Beam Deflections Executive Summary

I need you to write Executive Summary about Beam Deflections. I upload LAB manual read and follow section E. EXECUTIVE SUMMARY FORMAT to write the executive summary.Also read and follow the all the objectives in LAB #5 IX. Lab # 5 Beam Stresses and Deflections. it in the manual as well. please follow the manual step by step.
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WIDENER UNIVERSITY
DEPARTMENT OF CIVIL ENGINEERING
CE 206
STRUCTURES AND MATERIALS LABORATORY MANUAL
Spring 2018
Contents
I. LABORATORY FORMAT ……………………………………………………………………………….. 4
A.
COURSE OBJECTIVES …………………………………………………………………………. 4
B.
CLASS ORGANIZATION ………………………………………………………………………. 4
C.
LABORATORY ORGANIZATION …………………………………………………………. 4
D.
LABORATORY REPORT FORMAT ………………………………………………………. 5
E.
EXECUTIVE SUMMARY FORMAT ………………………………………………………. 9
F. DESIGN-BUILD-TEST PROJECT: …………………………………………………………… 10
II. LABORATORY POLICIES …………………………………………………………………………… 12
III. Technical Writing Assignent: Review of Journal Article ………………………………….. 13
A.
Objectives: ……………………………………………………………………………………………. 13
B.
References: …………………………………………………………………………………………… 13
C.
Background: …………………………………………………………………………………………. 13
D.
Procedure:…………………………………………………………………………………………….. 13
IV. Lab #1 Concrete Mix Design and Compression Tests ………………………………………. 17
A.
Objectives: ……………………………………………………………………………………………. 17
B.
References: …………………………………………………………………………………………… 17
C.
Background: …………………………………………………………………………………………. 17
D.
Materials: ……………………………………………………………………………………………… 20
E.
Equipment: …………………………………………………………………………………………… 20
F. Procedure: ……………………………………………………………………………………………….. 20
G.
Calculations: …………………………………………………………………………………………. 22
V. Lab # 2: Measuring Tensile Properties of Metal Specimens ……………………………….. 24
A.
Objectives: ……………………………………………………………………………………………. 24
B.
References: …………………………………………………………………………………………… 24
C.
Background: …………………………………………………………………………………………. 24
D.
Specimens: …………………………………………………………………………………………… 27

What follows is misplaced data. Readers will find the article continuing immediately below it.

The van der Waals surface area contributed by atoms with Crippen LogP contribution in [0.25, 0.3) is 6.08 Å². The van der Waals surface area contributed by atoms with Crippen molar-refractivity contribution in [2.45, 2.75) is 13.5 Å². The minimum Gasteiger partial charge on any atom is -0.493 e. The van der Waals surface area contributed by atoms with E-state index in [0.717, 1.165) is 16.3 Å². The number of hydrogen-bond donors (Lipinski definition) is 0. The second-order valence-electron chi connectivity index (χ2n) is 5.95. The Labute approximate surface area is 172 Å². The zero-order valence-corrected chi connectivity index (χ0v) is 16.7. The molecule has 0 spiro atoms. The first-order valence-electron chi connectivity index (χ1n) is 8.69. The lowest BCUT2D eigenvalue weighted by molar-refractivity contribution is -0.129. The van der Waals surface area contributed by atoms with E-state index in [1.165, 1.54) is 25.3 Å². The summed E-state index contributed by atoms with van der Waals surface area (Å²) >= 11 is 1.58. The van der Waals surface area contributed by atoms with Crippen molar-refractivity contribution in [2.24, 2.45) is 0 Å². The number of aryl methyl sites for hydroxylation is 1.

E.
Equipment: …………………………………………………………………………………………… 27
F. Testing Procedure: ……………………………………………………………………………………. 27
G.
Measurements and Calculations:……………………………………………………………… 28
VI. Lab #3 Measuring Forces in Truss Members Using Strain Gages ……………………… 30
A.
Objectives: ……………………………………………………………………………………………. 30
B.
References: …………………………………………………………………………………………… 30
C.
Background: …………………………………………………………………………………………. 30
D.
Specimens: …………………………………………………………………………………………… 31
E.
Equipment: …………………………………………………………………………………………… 31
F. Procedure: ……………………………………………………………………………………………….. 31
G.
Calculations: …………………………………………………………………………………………. 32
VII. Lab #4 Wooden Beam Tests …………………………………………………………………………. 33
A.
Objectives: ……………………………………………………………………………………………. 33
B.
References: …………………………………………………………………………………………… 33
C.
Background: …………………………………………………………………………………………. 33
D.
Materials: ……………………………………………………………………………………………… 34
2
E.
Equipment: …………………………………………………………………………………………… 34
F.
Procedure:…………………………………………………………………………………………….. 34
G.
Calculations: …………………………………………………………………………………………. 34
IX. Lab # 5 Beam Stresses and Deflections …………………………………………………………… 41
A.
Objectives: ……………………………………………………………………………………………. 41
B.
References: …………………………………………………………………………………………… 41
C.
Background: …………………………………………………………………………………………. 41
D.
Specimens: …………………………………………………………………………………………… 42
E.
Equipment: …………………………………………………………………………………………… 42
F. Procedure: ……………………………………………………………………………………………….. 42
G.
Calculations: …………………………………………………………………………………………. 43
X. Lab #6 Hot Mix Asphalt Superpave Volumetric Design and Compaction Tests …….. 45
A.
Objectives: ……………………………………………………………………………………………. 45
B.
References: …………………………………………………………………………………………… 45
C.
Background: …………………………………………………………………………………………. 45
D.
Materials: ……………………………………………………………………………………………… 47
E.
Equipment: …………………………………………………………………………………………… 47
F.
Procedure: (based on AASHTO T166 Test Method A) ……………………………… 47
G.
Measurements and Calculations:……………………………………………………………… 48
3
I. LABORATORY FORMAT
A.
COURSE OBJECTIVES
The Structures and Materials Laboratory is intended to (1) supplement theoretical
knowledge in CE structures and construction materials; (2) acquaint students with basic
measurement and experimental techniques to examine properties of materials and
structural components; (3) develop the ability for planning and design of projects; (4)
familiarize the student with basic statistics for analysis of experimental data; (5) develop
written and oral communication skills; and (6) provide exposure to the interpersonal
relationships involved in group work.
Upon successful completion of the course, students will be able to:
1. Conduct experiments to measure properties of materials and systems for civil
engineering applications.
2. Analyze data for error analyses, comparison of experimental and theoretical results,
and application of regression analyses.
3. Prepare engineering laboratory reports using appropriate technical writing methods.
4. Design, conduct, and present an independent project.
B.
CLASS ORGANIZATION
1. The class will be divided into lab teams to perform the experimental work, but
each student is required to submit an individual lab report or executive summary
for each experiment, with the exception of the design-build-test project when a
single group report from the project team is submitted.
2. Detailed instructions for the prepared experiments are included in this manual.
Students are expected to be familiar with the objectives, scope, and content of the